Aim To assess the reliability and the validity of Portuguese- and Spanish-translated versions of the video-based short-form Mobility Assessment Tool in assessing self-reported mobility, and to provide evidence for the applicability of these videos in elderly Latin American populations as a complement to physical performance measures. Methods The sample consisted of 300 elderly participants (150 from Brazil, 150 from Colombia) recruited at neighborhood social centers. Mobility was assessed with the Mobility Assessment Tool, and compared with the Short Physical Performance Battery score and self-reported functional limitations. Reliability was calculated using intraclass correlation coefficients. Multiple linear regression analyses were used to assess associations among mobility assessment tools and health, and sociodemographic variables. Results A significant gradient of increasing Mobility Assessment Tool score with better physical function was observed for both self-reported and objective measures, and in each city. Associations between self-reported mobility and health were strong, and significant. Mobility Assessment Tool scores were lower in women at both sites. Intraclass correlation coefficients of the Mobility Assessment Tool were 0.94 (95% confidence interval 0.90–0.97) in Brazil and 0.81 (95% confidence interval 0.66–0.91) in Colombia. Mobility Assessment Tool scores were lower in Manizales than in Natal after adjustment by Short Physical Performance Battery, self-rated health and sex. Conclusions These results provide evidence for high reliability and good validity of the Mobility Assessment Tool in its Spanish and Portuguese versions used in Latin American populations. In addition, the Mobility Assessment Tool can detect mobility differences related to environmental features that cannot be captured by objective perfor mance measures.
IntroductionMobility decline compromises functionality and quality of life in old age. Life-Space Assessment (LSA) evaluates mobility considering interaction between person and environment. The International Classification of Functioning, Disability and Health (ICF) is a reference to identify and categorise the personal and environmental contextual factors associated to the LSA. Our objective is identifying contextual factors that may influence life-space mobility of older community-dwelling adults based on ICF.Methods and analysisA systematic review of literature will be performed to identify studies published between 1 January 2001 and 10 May 2017 which investigates life-space mobility among older adults. Keywords will be entered into the electronic databases of MEDLINE (PubMed), EMBASE (OVID), CINHAL (EBSCO), Cochrane Central Register of Controlled Trials Cochrane Central (OVID), PsycINFO (EBSCO) and COCH (OVID). Five investigators will work on search databases and standardised screening of the articles. Mobility predictors will be separated into personal and environmental aspects, according to the ICF model. The results will be reported according to the Preferred Reporting Items for Systematic Reviews and Meta-Analyses statement, and then a meta-analysis will be performed, if applicable.DiscussionKnowledge about life-space mobility in community-dwelling older adults by examining related risk and protective aspects may help practitioners better approach older adults’ mobility and prevent their decline in old age. Furthermore, researchers will have more clues for investigations into factors related to life-space mobility.Trial registration numberCRD42017064552.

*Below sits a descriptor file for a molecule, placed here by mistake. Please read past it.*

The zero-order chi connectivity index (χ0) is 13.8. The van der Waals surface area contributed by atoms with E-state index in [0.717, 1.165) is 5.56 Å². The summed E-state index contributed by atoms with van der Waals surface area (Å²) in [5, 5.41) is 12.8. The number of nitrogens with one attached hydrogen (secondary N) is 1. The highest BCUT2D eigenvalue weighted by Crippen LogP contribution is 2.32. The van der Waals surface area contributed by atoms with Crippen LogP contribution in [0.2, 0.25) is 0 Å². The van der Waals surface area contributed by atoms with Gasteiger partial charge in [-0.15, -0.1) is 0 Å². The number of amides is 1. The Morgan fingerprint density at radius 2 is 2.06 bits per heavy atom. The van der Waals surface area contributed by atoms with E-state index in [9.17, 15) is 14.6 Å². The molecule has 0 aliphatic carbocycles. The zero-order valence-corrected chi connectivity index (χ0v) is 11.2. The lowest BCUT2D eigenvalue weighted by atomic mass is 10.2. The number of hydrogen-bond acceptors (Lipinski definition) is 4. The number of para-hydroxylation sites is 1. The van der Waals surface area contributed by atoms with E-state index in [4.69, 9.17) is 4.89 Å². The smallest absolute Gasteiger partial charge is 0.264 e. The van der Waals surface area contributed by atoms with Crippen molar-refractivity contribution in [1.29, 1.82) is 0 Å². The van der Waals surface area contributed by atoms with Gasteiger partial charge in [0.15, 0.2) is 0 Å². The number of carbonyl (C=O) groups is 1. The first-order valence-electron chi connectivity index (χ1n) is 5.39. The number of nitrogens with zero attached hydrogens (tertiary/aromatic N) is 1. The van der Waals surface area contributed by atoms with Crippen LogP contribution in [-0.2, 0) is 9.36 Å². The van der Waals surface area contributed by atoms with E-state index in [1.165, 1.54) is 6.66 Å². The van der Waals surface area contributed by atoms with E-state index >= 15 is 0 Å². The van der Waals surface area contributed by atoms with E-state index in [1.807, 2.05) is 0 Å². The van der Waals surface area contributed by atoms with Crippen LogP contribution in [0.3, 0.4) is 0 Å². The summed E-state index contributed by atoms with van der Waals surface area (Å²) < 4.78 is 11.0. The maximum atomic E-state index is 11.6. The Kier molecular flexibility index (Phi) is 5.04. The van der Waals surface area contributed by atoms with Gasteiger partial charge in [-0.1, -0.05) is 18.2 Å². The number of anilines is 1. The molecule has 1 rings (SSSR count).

This study assessed whether telomere length is related to chronic conditions, cardiovascular risk factors, and inflammation in women aged 65 to 74 from Northeast Brazil. Participants were selected from two sources, a representative sample of the International Mobility in Aging Study (n = 57) and a convenience sample (n = 49) recruited at senior centers. Leukocyte telomere length was measured by quantitative polymerase chain reaction from blood samples in 83 women. Natural log-transformed telomere/single copy gene ratio was used as the dependent variable in the analysis. Blood analyses included inflammatory markers (high-sensitivity C-reactive protein and interleukin-6), total, low-density lipoprotein and high-density lipoprotein cholesterol, triglycerides, glucose and glycosylated hemoglobin. Self-rated health, chronic conditions, cardiovascular risk factors and inflammatory markers were not associated with telomere length. No significant independent association was found between telomere length and anthropometric measures or blood markers, even after adjusting for age, education and adverse childhood events among these older women in Northeast Brazil. Our results did not confirm the hypothesis that chronic conditions, cardiovascular risk factors or inflammation are associated with shorter telomere length in these women who have exceptional survival relative to the life expectancy of their birth cohort.